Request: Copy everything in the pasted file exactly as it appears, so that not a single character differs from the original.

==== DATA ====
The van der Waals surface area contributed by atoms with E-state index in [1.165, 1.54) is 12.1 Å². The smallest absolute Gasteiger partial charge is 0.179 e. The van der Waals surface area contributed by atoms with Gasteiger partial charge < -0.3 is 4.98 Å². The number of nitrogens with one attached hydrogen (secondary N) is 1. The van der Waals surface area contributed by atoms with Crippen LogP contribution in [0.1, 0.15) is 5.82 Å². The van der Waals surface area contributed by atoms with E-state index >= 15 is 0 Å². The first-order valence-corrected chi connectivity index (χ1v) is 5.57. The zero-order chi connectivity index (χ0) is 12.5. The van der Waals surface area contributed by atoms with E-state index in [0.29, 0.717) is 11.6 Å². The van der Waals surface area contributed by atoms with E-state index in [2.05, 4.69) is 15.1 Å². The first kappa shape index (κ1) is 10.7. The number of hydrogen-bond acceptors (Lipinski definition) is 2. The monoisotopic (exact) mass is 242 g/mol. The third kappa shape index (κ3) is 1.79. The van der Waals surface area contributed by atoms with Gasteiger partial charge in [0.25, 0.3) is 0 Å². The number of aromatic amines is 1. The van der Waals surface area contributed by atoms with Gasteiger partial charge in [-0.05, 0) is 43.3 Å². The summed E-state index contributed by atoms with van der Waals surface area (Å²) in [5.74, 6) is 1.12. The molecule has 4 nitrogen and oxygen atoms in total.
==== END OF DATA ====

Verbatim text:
The van der Waals surface area contributed by atoms with E-state index in [1.165, 1.54) is 12.1 Å². The smallest absolute Gasteiger partial charge is 0.179 e. The van der Waals surface area contributed by atoms with Gasteiger partial charge < -0.3 is 4.98 Å². The number of nitrogens with one attached hydrogen (secondary N) is 1. The van der Waals surface area contributed by atoms with Crippen LogP contribution in [0.1, 0.15) is 5.82 Å². The van der Waals surface area contributed by atoms with E-state index >= 15 is 0 Å². The first-order valence-corrected chi connectivity index (χ1v) is 5.57. The zero-order chi connectivity index (χ0) is 12.5. The van der Waals surface area contributed by atoms with E-state index in [0.29, 0.717) is 11.6 Å². The van der Waals surface area contributed by atoms with E-state index in [2.05, 4.69) is 15.1 Å². The first kappa shape index (κ1) is 10.7. The number of hydrogen-bond acceptors (Lipinski definition) is 2. The monoisotopic (exact) mass is 242 g/mol. The third kappa shape index (κ3) is 1.79. The van der Waals surface area contributed by atoms with Gasteiger partial charge in [0.25, 0.3) is 0 Å². The number of aromatic amines is 1. The van der Waals surface area contributed by atoms with Gasteiger partial charge in [-0.05, 0) is 43.3 Å². The summed E-state index contributed by atoms with van der Waals surface area (Å²) in [5.74, 6) is 1.12. The molecule has 4 nitrogen and oxygen atoms in total.